The objectives of this project were to (1) examine endometrium-bacteria interactions at the level of the transcriptome and metagenome, and test the hypothesis that such interactions are responsive to genomic selection for fertility; (2) isolate and culture specific uterine microbes from two genotypes of dairy cows divergent in fertility; and (3) use ex-vivo tissue culture systems to validate novel functional mechanisms by which uterine bacteria isolated from cows divergent in genetic merit for fertility interact with the oviduct and endometrium during sperm transport and embryo development.
Uterine and vaginal swabs were collected from Elite-genotype and National Average-genotype Holstein Friesian cows and New Zealand-genotype and Danish-genotype Jersey cows at one week and nine weeks after calving. DNA was extracted from the swabs and sequenced using Illumina shotgun sequencing technology to derive a metagenomic profile for each sample. The uterine microbial population had greater diversity in cows that required assistance at calving compared with cows that calved unassisted. The uterine and vaginal microbial composition was significantly different between dairy cow genotypes and breeds. Also, the vaginal microbial population after calving was significantly different in cows that subsequently developed the uterine diseases metritis and endometritis compared with cows that remained healthy.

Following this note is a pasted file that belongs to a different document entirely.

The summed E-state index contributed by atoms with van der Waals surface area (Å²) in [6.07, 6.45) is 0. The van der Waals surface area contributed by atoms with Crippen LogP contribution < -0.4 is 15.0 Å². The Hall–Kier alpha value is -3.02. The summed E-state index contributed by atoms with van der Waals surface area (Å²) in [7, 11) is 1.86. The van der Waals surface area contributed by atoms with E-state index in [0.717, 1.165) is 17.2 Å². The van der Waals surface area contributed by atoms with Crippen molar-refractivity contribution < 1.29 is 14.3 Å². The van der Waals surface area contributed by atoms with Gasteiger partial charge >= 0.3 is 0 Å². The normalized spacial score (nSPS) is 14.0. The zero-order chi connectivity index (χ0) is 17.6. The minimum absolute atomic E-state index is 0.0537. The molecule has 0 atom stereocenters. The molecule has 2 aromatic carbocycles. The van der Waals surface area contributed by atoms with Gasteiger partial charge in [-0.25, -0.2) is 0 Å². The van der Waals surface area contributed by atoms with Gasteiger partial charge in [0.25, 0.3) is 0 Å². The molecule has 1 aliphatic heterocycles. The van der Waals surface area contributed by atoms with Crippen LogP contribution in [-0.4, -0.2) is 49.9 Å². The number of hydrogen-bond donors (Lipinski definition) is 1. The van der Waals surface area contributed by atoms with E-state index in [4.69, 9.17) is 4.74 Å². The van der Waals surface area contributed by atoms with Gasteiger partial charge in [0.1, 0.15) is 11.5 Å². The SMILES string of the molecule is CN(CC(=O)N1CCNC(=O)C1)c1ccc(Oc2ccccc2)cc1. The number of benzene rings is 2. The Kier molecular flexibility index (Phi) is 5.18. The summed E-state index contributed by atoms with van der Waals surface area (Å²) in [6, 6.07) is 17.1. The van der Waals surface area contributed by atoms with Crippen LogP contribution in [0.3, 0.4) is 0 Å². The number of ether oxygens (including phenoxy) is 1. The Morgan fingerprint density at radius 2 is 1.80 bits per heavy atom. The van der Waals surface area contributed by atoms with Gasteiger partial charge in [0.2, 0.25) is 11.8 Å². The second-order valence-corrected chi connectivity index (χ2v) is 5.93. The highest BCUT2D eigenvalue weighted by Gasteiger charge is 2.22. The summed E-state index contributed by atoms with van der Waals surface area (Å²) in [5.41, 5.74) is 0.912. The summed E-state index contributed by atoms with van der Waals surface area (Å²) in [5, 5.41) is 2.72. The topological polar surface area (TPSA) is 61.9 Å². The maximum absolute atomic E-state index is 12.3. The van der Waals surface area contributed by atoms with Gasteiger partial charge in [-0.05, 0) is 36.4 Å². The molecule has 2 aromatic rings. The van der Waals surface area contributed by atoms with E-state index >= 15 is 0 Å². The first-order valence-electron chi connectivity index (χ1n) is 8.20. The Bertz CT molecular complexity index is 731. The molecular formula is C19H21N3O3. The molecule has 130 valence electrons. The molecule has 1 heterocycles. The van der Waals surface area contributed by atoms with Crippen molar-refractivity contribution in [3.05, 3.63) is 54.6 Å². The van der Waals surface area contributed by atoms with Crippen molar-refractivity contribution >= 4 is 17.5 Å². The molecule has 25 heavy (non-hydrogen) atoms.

The dissemination strategy included a number of activities such as lectures, conference presentations, open day events, discussion group meetings, and webinars. Accordingly, information about the project was disseminated in the following ways: 1) Delivered lectures on uterine health and the uterine microbiome to Cork Institute of Technology Agri-Bioscience students, 2) Organised and promoted the Next Generation Breeding and Reproduction village at the Teagasc Moorepark 2019 Open Day, 3) Delivered presentations on the latest developments in dairy cow reproduction to veterinarian and farmer discussion groups, 4) Delivered training updates to Teagasc dairy advisors, 5) Discussed treatments for uterine disease and other opportunities to improve dairy cow fertility with farmers at the Johnstown Castle Winter milk event and during the Teagasc Dairy Breeding webinar series, 6) Delivered an oral presentation at the Microbiomes Underpinning Agriculture Conference, 7) Submitted the metagenome sequence data to an open-access database, 8) Commenced preparation of manuscripts to be published as open-access.